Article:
Any of you who became hooked, like me, on Stieg Larsson’s Millennium Trilogy will have been equally intrigued by the tragic legal dispute which followed his sudden death.
For those not familiar with this story, Larsson was a Swedish left-wing journalist who wrote three thrillers which together formed this work. Tragically, Stieg died suddenly of a heart attack in 2004, shortly after hearing that the first book was to be published. The Girl with the Dragon Tattoo became a bestseller in Sweden and then throughout Europe, as did the two further novels. The Swedish film of the first book has just been released here and there is a Hollywood version planned.
The interest for family lawyers in this story is that following Larsson’s death, his partner of 32 years, Eva Gabrielsson, has been cut out of his estate by Larsson’s family. Eva and Stieg had never married because his campaigning journalism had made him a target for right-wing extremists and they feared that if their address was made public – required according to Swedish laws on marriage registration – he would be at great risk. He died intestate and under Swedish law his partner was entitled to nothing.
Sadly, Stieg’s father and brother, who will inherit, seem unwilling to share the fruits of Stieg’s literary success with Eva and litigation is underway. According to a recent Observer interview, Eva is not optimistic. She believes that she cannot win her case under cohabitation law and may have to pursue a case claiming co-authorship of the books.
Reading that, my initial, rather smug thought was that it was a pity Eva and Stieg had not lived in Scotland, and he had died after the Family Law (Scotland) Act 2006 came into force. However, on closer examination, I am not so sure that Eva would be any better off under Scots law as it presently stands.
Hurdles to clear
Let’s assume that Eva and Stieg were domiciled in Scotland, living here as husband and wife at the time of his death and he died intestate. Eva is thus able to make a claim under s 29 of the Act. However Eva was in deep shock and grief for months after Stieg’s sudden death. The first book was not published until the following year. Would she even have considered seeing her lawyer within six months of his death when it was by no means clear that there was anything of value to claim and she was still grieving? Her first hurdle is therefore the requirement of s 29(6) that “Any application under this section shall be made before the expiry of the period of 6 months beginning with the day on which the deceased died”. If she was at all slow in seeking advice, there is no provision in the Act for dispensing with this requirement.
Assuming Eva did see her lawyer and timeously intimated a claim against the estate, what would be the basis of the claim? She would have no difficulty in establishing that she and Stieg had been living together as husband and wife at the time of his death. Thus, the requirements of s 25 are met.
Under s 29 the court may make an order for payment of a capital sum or for transfer of property, heritable or moveable. Before making such an order the court must have regard to the matters mentioned in subs (3), which are:
- “(a) the size and nature of the deceased’s net intestate estate;
- (b) any benefit received, or to be received, by the survivor– (i) on, or in consequence of, the deceased’s death; and (ii) from somewhere other than the deceased’s net intestate estate;
- (c) the nature and extent of any other rights against, or claims on, the deceased’s net intestate estate; and
- (d) any other matter the court considers appropriate”.
Beyond that, no guidance is given as to what factors shall determine whether to make an order and if so in what amount. The only limitation is under subs (4) which provides: “An order or interim order under subsection (2) shall not have the effect of awarding to the survivor an amount which would exceed the amount to which the survivor would have been entitled had the survivor been the spouse or civil partner of the deceased.”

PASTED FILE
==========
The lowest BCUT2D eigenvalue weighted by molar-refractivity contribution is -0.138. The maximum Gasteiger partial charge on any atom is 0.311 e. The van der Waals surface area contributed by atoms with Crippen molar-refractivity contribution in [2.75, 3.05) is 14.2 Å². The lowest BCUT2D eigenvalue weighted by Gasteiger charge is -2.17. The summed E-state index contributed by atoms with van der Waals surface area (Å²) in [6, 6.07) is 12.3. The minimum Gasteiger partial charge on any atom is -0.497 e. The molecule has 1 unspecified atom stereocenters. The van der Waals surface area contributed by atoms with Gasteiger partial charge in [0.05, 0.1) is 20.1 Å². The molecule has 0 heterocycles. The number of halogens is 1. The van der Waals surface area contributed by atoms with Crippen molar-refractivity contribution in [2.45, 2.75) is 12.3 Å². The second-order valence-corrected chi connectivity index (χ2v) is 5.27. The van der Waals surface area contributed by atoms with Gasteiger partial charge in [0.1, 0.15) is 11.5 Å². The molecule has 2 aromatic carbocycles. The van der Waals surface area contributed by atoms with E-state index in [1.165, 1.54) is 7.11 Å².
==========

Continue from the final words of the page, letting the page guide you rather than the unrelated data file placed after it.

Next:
The starting point is therefore the size and nature of the estate.
The book sales are estimated at 30 million euro – the books are now outselling Dan Brown in Britain. The film rights too are likely to be in six, if not seven, figures. So, a very large estate, the nature of which would present little restriction to the court as to how it could be divided. It would be open to the court to consider transferring rights to one of the books to Eva under s 29(2)(a)(ii), rather than make a one-off capital payment.
Looking at s 29(3)(b), possible benefits to be considered are rights under a life insurance policy or a pension. This issue arose in Savage v Purches 2009 Fam LR 6. This was an application under s 29 by a same-sex cohabitant on his partner’s death after a cohabitation of two and a half years. The defender was the deceased’s sister. Mr Savage had received over £120,000 in death benefit and an annual pension of £9,000 from his partner’s pension scheme. He sought an order for the whole of the net estate.
The pursuer was found to have established the right to make a claim, but its value was assessed as nil. The factors in the decision were the sums already received, that the length of the relationship represented only a fraction of his partner’s life, and that his partner had made no testamentary provision for him although he had done so for a previous cohabitant. The other benefits were accepted by the sheriff as being “on such a scale in themselves as to militate against the making of any award”.
We will assume that Stieg left no pension – he owned a radical magazine and is not likely to have had much disposable income.
Subsection (3)(c) requires that the claims by Stieg’s father and brother be considered. He and Eva had no children so they seem to be the sole beneficiaries under Swedish law. How would the court approach this factor?
I suggest that the closeness of the relationship would be taken into account. Here, the connection in blood is close but Eva argues that Stieg rarely spoke to his family. They did not understand his work as she did.
The sheriff in Savage also considered this issue, which seems to have been of considerable importance in the final decision. He did not accept Mr Savage’s evidence that his partner and the defender were estranged, commenting on “the warmest and most authentic emotion heard in court” being that of the defender. Would the allegedly strained relationship between Stieg and his father and brother sway the court into making a more generous award to Eva? It seems that the court could take this approach. The father and brother were not dependants of Stieg during his life. Their claim is to the whole of the estate, and the court would not have to be concerned that any share awarded to Eva would be significantly to their detriment given the very large amounts they would each still receive.